In retrospect, the Edward Snowden affair looks almost quaint. In 2013, the National Security Agency was accused of monitoring the metadata of Americans — telephone logs, for example — in search of patterns that would help identify terrorists. And — just imagine! — that was a major scandal.
Even at the time, I thought it odd that we were so worried about the NSA — which is bound by ethics and privacy rules and, at least in principle, is answerable to Congress — whereas we weren’t at all concerned about Facebook, which had far more of our data, was bound by no rules and was answerable to no one. But now we are. Thanks mostly to the work of a single reporter, Carole Cadwalladr of the Observer, we learned that Facebook not only had our data but also was giving it to people who sought to manipulate it for political purposes. As a result, the chief executive of Facebook testified before Congress on Tuesday.
But Facebook CEO Mark Zuckerberg’s appearance in Washington essentially is a voluntary, one-off reaction to a scandal. It should be the start of the conversation, not the end: Facebook, like every company that collects and stores personal data, must be made permanently accountable to American political and regulatory institutions.
This needn’t be draconian — regulation doesn’t have to mean “censorship” — and it isn’t impossible. After all, we regulate capital markets, an industry that involves billions of dollars moving at great speed around the world, transferred among people who are constantly inventing new ways to cheat. Compared with that, social media is a soft target.
Nor will regulation be unwelcome. Perhaps because it feels much less sentimental about Silicon Valley, the European Union has been way ahead of the United States in debating and now implementing regulation. Next month, the EU general data protection regulation will go into effect, a set of rules that require transparency for all online companies regarding the use of data, greater control for individuals over their data, as well as penalties for abuse.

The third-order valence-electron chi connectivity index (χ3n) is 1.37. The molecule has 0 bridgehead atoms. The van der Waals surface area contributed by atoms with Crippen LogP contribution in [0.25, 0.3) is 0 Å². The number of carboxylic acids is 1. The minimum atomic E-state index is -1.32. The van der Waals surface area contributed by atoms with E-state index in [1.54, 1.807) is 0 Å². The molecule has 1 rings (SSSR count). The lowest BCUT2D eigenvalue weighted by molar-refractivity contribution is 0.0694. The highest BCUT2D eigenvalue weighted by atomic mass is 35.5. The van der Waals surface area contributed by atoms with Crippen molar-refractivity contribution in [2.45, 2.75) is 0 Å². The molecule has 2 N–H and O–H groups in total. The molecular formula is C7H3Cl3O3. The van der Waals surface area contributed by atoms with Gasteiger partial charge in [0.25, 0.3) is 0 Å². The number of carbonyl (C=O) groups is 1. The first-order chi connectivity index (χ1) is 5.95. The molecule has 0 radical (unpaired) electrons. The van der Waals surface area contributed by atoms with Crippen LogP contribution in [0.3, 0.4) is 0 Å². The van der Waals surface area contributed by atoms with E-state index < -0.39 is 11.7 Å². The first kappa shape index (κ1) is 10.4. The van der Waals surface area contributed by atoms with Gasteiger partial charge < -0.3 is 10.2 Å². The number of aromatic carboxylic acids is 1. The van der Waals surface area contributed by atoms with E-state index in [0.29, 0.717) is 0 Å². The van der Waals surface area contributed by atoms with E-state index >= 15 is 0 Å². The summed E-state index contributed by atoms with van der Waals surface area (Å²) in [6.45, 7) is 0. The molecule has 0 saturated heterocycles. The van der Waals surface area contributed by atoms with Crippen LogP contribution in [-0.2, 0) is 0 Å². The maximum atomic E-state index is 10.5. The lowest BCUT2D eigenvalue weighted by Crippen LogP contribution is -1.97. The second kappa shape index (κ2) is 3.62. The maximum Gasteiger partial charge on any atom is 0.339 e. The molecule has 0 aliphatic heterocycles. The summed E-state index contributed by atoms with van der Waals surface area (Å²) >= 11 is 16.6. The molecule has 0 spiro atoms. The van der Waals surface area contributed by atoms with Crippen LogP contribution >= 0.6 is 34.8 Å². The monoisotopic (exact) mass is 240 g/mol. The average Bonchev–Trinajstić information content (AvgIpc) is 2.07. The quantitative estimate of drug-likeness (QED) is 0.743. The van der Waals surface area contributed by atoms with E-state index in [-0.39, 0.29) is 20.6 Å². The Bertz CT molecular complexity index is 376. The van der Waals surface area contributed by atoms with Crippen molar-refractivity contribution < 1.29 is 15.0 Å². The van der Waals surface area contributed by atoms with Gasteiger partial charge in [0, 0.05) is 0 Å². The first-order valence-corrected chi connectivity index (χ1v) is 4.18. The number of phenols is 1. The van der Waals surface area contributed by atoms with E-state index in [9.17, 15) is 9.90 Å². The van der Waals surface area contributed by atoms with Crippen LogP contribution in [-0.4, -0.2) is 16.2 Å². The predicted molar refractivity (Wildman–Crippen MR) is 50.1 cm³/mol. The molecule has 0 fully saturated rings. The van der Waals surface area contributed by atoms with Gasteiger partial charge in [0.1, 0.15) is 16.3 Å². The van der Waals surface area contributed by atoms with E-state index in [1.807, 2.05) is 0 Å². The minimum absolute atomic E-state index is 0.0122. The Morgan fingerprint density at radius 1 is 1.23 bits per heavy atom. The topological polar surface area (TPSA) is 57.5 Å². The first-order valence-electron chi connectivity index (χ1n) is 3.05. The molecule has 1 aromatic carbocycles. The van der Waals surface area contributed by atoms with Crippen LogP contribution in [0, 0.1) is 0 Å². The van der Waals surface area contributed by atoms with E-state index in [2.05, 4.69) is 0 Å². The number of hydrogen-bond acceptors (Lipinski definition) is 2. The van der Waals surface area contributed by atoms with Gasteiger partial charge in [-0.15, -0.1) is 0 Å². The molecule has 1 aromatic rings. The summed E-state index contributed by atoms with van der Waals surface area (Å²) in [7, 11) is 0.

Far from expressing outrage at this major new imposition, Zuckerberg appears to be relieved. Last week, he said he intends to implement European standards around the world.
As is always the case with these data privacy contracts, let’s read the fine print on that promise. Even better, let’s write it ourselves. The European initiative on data privacy is a start, but why don’t Americans start thinking more creatively about what we really want from the tech companies?
We could, for example, demand more public inquiry and oversight over the algorithms they use to determine what people see. We could ask them to reinvest some of their profits in the independent media whose business model they’ve destroyed, particularly to the detriment of smaller communities that have lost their local newspapers.
Certainly we need to create some space for research into their social, political and economic impact; Facebook has just announced that it will, together with a group of foundations, begin working closely with academics. The other platforms also need to think about how to work with researchers, and maybe with the government, so that we begin to understand better what is happening.
These discussions are long overdue. Electronic media, social media and other innovations have created new challenges for law enforcement and national security; they have also helped to increase polarization and undermine trust in public institutions, in America and everywhere else.
Zuckerberg, by himself, is not going to come up with a solution to any of these problems. We are Facebook’s customers, but we are also citizens of a democracy. We have the right to decide how we want this technology to affect our lives and our politics, and it’s time to say so.
The Washington Post
Anne Applebaum is a Post columnist.